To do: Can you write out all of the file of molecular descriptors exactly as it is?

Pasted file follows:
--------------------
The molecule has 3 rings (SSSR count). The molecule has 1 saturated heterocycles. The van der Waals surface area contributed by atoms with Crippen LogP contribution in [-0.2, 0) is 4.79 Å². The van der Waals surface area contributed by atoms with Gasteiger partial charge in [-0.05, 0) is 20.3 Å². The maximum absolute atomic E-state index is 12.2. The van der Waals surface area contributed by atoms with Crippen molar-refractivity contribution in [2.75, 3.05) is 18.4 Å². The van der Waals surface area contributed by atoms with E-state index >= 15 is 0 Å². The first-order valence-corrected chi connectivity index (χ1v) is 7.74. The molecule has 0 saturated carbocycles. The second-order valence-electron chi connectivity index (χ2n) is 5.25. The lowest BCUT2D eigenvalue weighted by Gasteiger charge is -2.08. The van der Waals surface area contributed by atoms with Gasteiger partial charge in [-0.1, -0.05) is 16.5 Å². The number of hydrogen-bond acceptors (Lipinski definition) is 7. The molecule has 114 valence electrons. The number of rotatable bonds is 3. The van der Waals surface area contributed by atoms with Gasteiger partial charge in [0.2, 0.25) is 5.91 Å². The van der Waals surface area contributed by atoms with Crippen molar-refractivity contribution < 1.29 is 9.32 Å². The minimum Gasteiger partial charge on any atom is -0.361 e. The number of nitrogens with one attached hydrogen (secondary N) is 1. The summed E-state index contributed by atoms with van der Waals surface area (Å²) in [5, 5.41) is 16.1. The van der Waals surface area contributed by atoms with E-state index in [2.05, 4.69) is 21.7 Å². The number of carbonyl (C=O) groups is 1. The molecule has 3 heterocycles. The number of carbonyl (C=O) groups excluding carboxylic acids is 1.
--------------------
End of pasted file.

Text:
The molecule has 3 rings (SSSR count). The molecule has 1 saturated heterocycles. The van der Waals surface area contributed by atoms with Crippen LogP contribution in [-0.2, 0) is 4.79 Å². The van der Waals surface area contributed by atoms with Gasteiger partial charge in [-0.05, 0) is 20.3 Å². The maximum absolute atomic E-state index is 12.2. The van der Waals surface area contributed by atoms with Crippen molar-refractivity contribution in [2.75, 3.05) is 18.4 Å². The van der Waals surface area contributed by atoms with E-state index >= 15 is 0 Å². The first-order valence-corrected chi connectivity index (χ1v) is 7.74. The molecule has 0 saturated carbocycles. The second-order valence-electron chi connectivity index (χ2n) is 5.25. The lowest BCUT2D eigenvalue weighted by Gasteiger charge is -2.08. The van der Waals surface area contributed by atoms with Gasteiger partial charge in [-0.1, -0.05) is 16.5 Å². The number of hydrogen-bond acceptors (Lipinski definition) is 7. The molecule has 114 valence electrons. The number of rotatable bonds is 3. The van der Waals surface area contributed by atoms with Gasteiger partial charge in [0.2, 0.25) is 5.91 Å². The van der Waals surface area contributed by atoms with Crippen molar-refractivity contribution < 1.29 is 9.32 Å². The minimum Gasteiger partial charge on any atom is -0.361 e. The number of nitrogens with one attached hydrogen (secondary N) is 1. The summed E-state index contributed by atoms with van der Waals surface area (Å²) in [5, 5.41) is 16.1. The van der Waals surface area contributed by atoms with E-state index in [2.05, 4.69) is 21.7 Å². The number of carbonyl (C=O) groups is 1. The molecule has 3 heterocycles. The number of carbonyl (C=O) groups excluding carboxylic acids is 1.